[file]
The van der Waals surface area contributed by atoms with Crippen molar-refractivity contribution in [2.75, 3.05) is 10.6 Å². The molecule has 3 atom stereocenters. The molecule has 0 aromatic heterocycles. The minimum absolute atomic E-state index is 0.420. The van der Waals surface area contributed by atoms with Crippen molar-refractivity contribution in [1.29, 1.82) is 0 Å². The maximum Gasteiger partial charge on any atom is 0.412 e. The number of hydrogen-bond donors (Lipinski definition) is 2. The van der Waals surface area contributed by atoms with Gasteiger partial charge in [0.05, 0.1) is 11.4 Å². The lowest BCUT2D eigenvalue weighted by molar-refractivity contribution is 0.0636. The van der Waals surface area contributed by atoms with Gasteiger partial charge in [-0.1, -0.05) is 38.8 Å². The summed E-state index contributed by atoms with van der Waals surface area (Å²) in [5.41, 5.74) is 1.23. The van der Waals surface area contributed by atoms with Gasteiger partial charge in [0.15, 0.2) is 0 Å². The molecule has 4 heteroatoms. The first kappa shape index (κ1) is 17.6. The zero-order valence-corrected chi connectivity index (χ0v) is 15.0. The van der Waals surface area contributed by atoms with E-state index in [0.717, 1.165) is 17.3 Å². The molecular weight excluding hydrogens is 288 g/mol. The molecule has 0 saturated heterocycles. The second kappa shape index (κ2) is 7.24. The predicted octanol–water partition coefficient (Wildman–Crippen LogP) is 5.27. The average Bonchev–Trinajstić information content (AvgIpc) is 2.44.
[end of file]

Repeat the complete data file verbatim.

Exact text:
The van der Waals surface area contributed by atoms with Crippen molar-refractivity contribution in [2.75, 3.05) is 10.6 Å². The molecule has 3 atom stereocenters. The molecule has 0 aromatic heterocycles. The minimum absolute atomic E-state index is 0.420. The van der Waals surface area contributed by atoms with Crippen molar-refractivity contribution in [1.29, 1.82) is 0 Å². The maximum Gasteiger partial charge on any atom is 0.412 e. The number of hydrogen-bond donors (Lipinski definition) is 2. The van der Waals surface area contributed by atoms with Gasteiger partial charge in [0.05, 0.1) is 11.4 Å². The lowest BCUT2D eigenvalue weighted by molar-refractivity contribution is 0.0636. The van der Waals surface area contributed by atoms with Gasteiger partial charge in [-0.1, -0.05) is 38.8 Å². The summed E-state index contributed by atoms with van der Waals surface area (Å²) in [5.41, 5.74) is 1.23. The van der Waals surface area contributed by atoms with Gasteiger partial charge in [0.15, 0.2) is 0 Å². The molecule has 4 heteroatoms. The first kappa shape index (κ1) is 17.6. The zero-order valence-corrected chi connectivity index (χ0v) is 15.0. The van der Waals surface area contributed by atoms with E-state index in [0.717, 1.165) is 17.3 Å². The molecular weight excluding hydrogens is 288 g/mol. The molecule has 0 saturated heterocycles. The second kappa shape index (κ2) is 7.24. The predicted octanol–water partition coefficient (Wildman–Crippen LogP) is 5.27. The average Bonchev–Trinajstić information content (AvgIpc) is 2.44.